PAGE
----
Analysts are predicting a decline in ASEAN’s influence as Cambodia, Brunei, and Myanmar take on ASEAN’s rotating chairmanship over the next three years and will potentially not live up to the high standard set by Indonesia’s and Vietnam’s chairmanships in the past two years. Surin Pitsuwan (Secretary General, ASEAN) believes ASEAN’s image as a relevant stage for international diplomacy is due to Indonesia’s efforts acting

as a regional powerbroker during its chairmanship in 2011 ASEAN’s irrelevance on the international stage, mainly due to its policy of noninterference, was rebuked when the bloc brought forward the South China Sea disputes at the East Asia Summit The future chairs of ASEAN face the diplomatic task of, amongst other things, hosting summits and delegations with unprepared and understaffed foreign ministries, and in capitals with poor infrastructure Channel News Asia (21 November 2011)

NEXT CHAIRS OF ASEAN

Indonesia Bank Indonesia is launching programs to improve access to banking services to disadvantaged and low income groups in an effort to reduce Indonesian poverty levels and increase the country’s savings to gross domestic product (GDP) ratio, which is currently among the lowest in the world at 36.9%. Only 50 million of Indonesia’s 245 million population have access to financial services Poverty levels in Indonesia is prevalent at 12.5% of the overall population Indonesians face difficulties in financial access due to poor technology and infrastructure, as well as high risks associated with nonbankable people Indonesia’s efforts which include tackling technological and infrastructural barriers, and improving the risk profile of its priority groups are supported by the G20, APEC, and ASEAN Bank Indonesia is also working with the National Education and Culture Ministry to inculcate financial education into the national curriculum The Jakarta Post (24 November 2011)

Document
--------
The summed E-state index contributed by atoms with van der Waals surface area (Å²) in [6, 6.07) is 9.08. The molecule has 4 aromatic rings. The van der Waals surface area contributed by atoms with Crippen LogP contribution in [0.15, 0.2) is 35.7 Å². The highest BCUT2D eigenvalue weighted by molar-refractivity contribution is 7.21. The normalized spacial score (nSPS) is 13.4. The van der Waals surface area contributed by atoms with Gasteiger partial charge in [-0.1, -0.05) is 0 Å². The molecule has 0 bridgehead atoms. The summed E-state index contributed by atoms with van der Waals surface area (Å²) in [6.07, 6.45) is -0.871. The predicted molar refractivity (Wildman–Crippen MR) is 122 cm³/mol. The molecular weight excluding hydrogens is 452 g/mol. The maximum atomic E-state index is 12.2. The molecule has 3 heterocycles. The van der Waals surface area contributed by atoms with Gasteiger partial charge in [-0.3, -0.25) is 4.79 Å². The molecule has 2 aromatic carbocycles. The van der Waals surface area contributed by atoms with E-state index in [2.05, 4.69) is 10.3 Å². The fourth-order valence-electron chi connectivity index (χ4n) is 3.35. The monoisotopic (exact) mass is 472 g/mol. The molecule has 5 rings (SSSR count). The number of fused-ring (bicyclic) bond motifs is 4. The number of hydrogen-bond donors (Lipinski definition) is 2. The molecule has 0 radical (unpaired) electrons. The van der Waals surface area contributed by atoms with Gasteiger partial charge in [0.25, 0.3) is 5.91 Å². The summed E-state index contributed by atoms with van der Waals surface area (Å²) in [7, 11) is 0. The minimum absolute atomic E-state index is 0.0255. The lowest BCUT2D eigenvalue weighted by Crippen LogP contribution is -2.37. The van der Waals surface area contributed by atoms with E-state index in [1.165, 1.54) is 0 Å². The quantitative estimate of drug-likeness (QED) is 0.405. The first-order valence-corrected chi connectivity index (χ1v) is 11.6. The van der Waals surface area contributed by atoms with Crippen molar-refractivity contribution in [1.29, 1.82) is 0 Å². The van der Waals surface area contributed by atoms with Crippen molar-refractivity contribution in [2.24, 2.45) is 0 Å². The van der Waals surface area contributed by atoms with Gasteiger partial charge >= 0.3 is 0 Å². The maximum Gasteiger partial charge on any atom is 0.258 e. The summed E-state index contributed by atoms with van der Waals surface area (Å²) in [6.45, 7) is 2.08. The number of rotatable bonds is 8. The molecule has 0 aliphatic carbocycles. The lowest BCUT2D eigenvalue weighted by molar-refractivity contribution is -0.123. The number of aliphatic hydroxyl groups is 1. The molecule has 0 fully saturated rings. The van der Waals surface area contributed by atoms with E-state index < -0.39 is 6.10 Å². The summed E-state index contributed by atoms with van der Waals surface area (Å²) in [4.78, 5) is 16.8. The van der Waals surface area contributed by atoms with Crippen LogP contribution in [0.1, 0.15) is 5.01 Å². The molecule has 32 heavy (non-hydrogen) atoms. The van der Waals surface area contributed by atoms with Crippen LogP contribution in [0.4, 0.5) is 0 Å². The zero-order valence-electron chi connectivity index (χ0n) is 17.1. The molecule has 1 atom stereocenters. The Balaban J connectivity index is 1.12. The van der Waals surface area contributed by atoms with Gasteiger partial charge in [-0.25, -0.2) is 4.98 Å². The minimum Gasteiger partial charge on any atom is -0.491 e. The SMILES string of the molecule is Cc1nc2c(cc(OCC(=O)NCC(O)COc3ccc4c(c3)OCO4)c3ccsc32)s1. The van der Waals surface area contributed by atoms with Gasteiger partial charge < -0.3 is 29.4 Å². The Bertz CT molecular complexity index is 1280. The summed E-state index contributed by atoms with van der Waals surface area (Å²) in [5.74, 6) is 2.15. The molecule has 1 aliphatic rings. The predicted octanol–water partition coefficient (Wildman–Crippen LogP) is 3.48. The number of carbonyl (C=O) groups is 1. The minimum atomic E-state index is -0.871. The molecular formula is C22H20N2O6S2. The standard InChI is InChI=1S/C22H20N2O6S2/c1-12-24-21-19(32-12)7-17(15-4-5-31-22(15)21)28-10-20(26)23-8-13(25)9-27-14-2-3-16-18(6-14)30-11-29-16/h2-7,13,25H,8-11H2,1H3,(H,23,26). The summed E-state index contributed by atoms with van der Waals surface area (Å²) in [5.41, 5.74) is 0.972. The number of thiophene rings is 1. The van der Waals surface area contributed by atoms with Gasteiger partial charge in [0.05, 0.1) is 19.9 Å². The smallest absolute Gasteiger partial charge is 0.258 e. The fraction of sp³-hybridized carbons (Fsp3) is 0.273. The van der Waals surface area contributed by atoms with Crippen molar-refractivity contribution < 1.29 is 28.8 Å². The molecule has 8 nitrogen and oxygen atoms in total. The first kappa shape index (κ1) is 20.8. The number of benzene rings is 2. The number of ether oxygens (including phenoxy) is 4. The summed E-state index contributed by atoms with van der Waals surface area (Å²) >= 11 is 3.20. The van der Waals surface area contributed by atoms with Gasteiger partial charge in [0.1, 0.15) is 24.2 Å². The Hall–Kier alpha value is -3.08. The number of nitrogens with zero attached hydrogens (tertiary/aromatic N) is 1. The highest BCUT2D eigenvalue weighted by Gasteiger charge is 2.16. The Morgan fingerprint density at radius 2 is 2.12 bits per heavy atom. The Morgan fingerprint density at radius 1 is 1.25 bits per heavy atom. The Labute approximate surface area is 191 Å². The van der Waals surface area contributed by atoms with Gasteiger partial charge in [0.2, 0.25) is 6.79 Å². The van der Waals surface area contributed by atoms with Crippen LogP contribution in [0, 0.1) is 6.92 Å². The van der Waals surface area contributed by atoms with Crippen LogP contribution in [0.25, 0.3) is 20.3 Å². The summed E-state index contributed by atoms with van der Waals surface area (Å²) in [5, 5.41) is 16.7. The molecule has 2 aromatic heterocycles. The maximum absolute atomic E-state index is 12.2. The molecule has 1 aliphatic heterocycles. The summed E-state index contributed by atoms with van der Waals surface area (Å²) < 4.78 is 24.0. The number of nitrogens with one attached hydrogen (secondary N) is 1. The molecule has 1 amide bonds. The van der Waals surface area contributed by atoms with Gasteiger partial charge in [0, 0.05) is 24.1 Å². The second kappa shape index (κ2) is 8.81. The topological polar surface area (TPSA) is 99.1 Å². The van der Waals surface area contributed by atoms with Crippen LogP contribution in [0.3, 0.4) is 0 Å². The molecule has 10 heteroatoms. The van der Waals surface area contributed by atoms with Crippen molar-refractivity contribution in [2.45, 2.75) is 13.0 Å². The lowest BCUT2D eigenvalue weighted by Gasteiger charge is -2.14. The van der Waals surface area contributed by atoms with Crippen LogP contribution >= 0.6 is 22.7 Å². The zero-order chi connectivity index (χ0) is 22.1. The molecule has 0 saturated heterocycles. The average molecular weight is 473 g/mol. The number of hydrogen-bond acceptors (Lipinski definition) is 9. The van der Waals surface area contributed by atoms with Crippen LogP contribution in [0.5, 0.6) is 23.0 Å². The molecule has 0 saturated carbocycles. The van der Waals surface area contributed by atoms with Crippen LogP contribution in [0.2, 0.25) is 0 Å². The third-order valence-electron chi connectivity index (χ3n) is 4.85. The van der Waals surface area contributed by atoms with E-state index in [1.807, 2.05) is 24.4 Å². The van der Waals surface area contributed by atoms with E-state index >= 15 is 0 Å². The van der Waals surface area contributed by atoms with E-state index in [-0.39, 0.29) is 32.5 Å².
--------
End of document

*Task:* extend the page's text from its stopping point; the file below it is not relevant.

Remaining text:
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US FOREIGN POLICY EMPHASIS ON ASEAN US, ASEAN

The US is pivoting towards Asia and ASEAN by supporting regional commerce and development, and

focusing on multilateral diplomacy to counter China’s influence.

ASEAN as its foreign policy places more weight on building influence in Asia, and moves towards convergence of diplomatic policies Hillary Clinton (Secretary of State, US) emphasised American commercial diplomacy at the ASEAN Business and Investment Summit on 18 November in Bali, Indonesia, by advocating for SMEs in capital resources, regulatory support, and market access Asia Times (23 November 2011)

US is attempting to rebuild its standing in

DISCLAIMER: The news articles contained in this report are extracted and republished from various credible news sources. As such, CIMB ASEAN Research Institute (CARI) does not make any guarantee, representation or warranty, express or implied, as to the adequacy, accuracy, completeness, reliability or fairness of any such information and opinion contained in this report. Should any information be doubtful, readers are advised to make their own independent evaluation of such information.


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MALAYSIA: ASEAN CAPITAL MARKETS NEED TO COLLABORATE

WHAT IS THE CAPITAL MARKET MASTERPLAN 2 (CMP2)?

Malaysia To achieve economies of scale and remain globally competitive, ASEAN countries must collaborate and leverage on the various value propositions that exist within each ASEAN member, according to Malaysia’s Second Finance Minister Datuk Seri Ahmad Husni Hanadzlah in his keynote address at the 16th Malaysian Capital Market Summit. ASEAN-5’s average growth rates, 5.6%, between 2000 and 2010 is higher than the world’s average of